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  • on 24.05.2013
  • at 06:55 PM
  • by Kevin Hind

Fun and games help communicate disaster science 0

May24

Geneva – Playing games is helping to engage communities with the complex scientific information used to forecast natural disasters, as well as encouraging people to take steps to mitigate future risks, experts say. Tools ranging from simple probability-based role play scenarios to state-of-the-art digital apps that model the Earth’s changing environment were presented to the Global Platform for Disaster Risk Reduction meeting in Geneva, Switzerland, this week (19–23 May).

[youtube]http://www.youtube.com/watch?v=WdbdT_azTDc&feature=player_embedded[/youtube]

“What we see is communities engaging with games about disaster risk whereas traditionally the scientific information on the same issues has flowed right off them,” says Maarten van Aalst, the director of the Red Cross’s Climate Centre.

“Games are a great way to convey the often complex messages of scientists and can lead to real change,” he adds.

In Kenya, for example, communities have played dice games to model probabilities of the El Niño and El Niña cycles that can drive droughts and floods. By assigning rewards and penalties for action or inaction, the games consistently show communities that pursuing preventative measures is a better strategy in the long term than waiting for disasters to hit, says van Aalst.

The games have sparked a considerable increase in engagement between communities, scientists and policymakers, and are an invaluable way of starting conversations about disaster management, he adds.

But van Aalst admits that the very nature of disaster management — interventions are proved to be successful only in the wake of a disaster — make it difficult to measure the impact of such games.

Other efforts to make scientific data fun, such as the Tangible Earth project, use cutting-edge technology.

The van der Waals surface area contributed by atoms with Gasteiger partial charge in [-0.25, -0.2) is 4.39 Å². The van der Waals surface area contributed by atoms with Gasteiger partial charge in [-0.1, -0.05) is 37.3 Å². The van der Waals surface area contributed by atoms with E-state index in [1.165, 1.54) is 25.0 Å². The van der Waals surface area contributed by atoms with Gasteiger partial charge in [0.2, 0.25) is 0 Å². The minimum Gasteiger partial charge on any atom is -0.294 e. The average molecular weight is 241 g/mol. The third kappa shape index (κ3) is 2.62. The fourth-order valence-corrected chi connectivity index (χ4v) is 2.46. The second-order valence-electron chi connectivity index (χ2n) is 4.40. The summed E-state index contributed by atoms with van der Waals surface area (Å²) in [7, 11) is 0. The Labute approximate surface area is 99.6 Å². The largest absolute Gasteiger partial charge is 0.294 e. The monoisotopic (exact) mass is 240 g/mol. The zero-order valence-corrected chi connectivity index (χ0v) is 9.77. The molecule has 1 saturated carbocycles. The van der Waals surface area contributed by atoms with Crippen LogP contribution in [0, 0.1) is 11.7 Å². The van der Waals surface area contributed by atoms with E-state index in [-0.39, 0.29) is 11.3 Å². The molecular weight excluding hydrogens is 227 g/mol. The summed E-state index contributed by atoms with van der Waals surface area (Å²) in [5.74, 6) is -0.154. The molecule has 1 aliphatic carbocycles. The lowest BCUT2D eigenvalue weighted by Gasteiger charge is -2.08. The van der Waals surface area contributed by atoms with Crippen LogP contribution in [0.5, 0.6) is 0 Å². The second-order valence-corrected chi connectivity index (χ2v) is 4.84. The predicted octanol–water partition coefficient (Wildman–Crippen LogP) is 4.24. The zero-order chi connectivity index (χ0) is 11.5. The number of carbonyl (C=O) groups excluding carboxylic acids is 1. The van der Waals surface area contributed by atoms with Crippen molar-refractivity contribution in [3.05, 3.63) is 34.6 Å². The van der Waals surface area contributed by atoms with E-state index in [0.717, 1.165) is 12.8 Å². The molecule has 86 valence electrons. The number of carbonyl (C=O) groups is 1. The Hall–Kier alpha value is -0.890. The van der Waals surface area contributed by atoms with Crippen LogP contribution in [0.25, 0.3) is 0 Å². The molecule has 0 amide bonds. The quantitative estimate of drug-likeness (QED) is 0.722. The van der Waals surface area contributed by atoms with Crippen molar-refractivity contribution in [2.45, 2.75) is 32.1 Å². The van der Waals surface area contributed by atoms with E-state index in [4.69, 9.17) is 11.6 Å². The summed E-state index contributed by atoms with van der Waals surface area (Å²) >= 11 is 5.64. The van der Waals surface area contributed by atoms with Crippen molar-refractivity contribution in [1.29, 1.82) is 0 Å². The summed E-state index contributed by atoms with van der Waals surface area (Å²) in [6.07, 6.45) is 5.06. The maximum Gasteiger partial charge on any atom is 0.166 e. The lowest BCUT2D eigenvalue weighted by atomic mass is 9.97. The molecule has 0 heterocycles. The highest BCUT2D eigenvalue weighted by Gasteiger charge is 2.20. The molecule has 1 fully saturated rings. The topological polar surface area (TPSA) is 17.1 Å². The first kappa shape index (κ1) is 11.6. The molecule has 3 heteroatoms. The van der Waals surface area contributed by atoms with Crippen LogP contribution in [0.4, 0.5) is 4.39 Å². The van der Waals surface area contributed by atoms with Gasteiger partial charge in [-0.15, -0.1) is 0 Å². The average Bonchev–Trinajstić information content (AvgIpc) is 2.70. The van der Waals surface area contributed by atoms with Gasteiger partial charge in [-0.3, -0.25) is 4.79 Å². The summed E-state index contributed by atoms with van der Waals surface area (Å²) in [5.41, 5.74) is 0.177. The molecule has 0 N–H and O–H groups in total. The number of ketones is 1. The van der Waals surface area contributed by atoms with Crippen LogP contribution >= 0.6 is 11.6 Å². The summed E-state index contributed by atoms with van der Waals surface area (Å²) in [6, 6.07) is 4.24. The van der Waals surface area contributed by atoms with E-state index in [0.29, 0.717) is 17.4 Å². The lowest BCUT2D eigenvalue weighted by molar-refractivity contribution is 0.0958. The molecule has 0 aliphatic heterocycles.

The 3D digital globe, which was released as a free smartphone app this month (16 May), provides an intuitive interface for the large amount of disaster-related data — about tropical storms, droughts and crop losses, as well as population and infrastructure changes, for example — in the 2013 Global Assessment Report on Disaster Risk Reduction.

Manipulating single or multiple variables is not only fun, but makes it easier for people to see how a changing climate could affect them in the future, says David d’Heilly, a researcher for Tangible Earth.

“Imagine if instead of telling a farmer that the risk of a disaster is increasing, he could see it with his own eyes,” he adds.

The tool also represents a great opportunity for scientists’ work to reach a wider audience among people who work in managing disaster risks, he says.

But concerns were raised during the meeting that games must consider factors, such as social structure and gender, if they are to be successful. Van Aalst says adapting games in this way needs skilled facilitators, the training of whom is holding back the scale up games, he adds.

Furthermore, he says, encouraging communities to take action to prevent disasters using games is effective only if they have the necessary resources. This would need the donor community to shift its focus from disaster relief to disaster prevention, says van Aalst.

By Jan PiotrowskiSciDevNet

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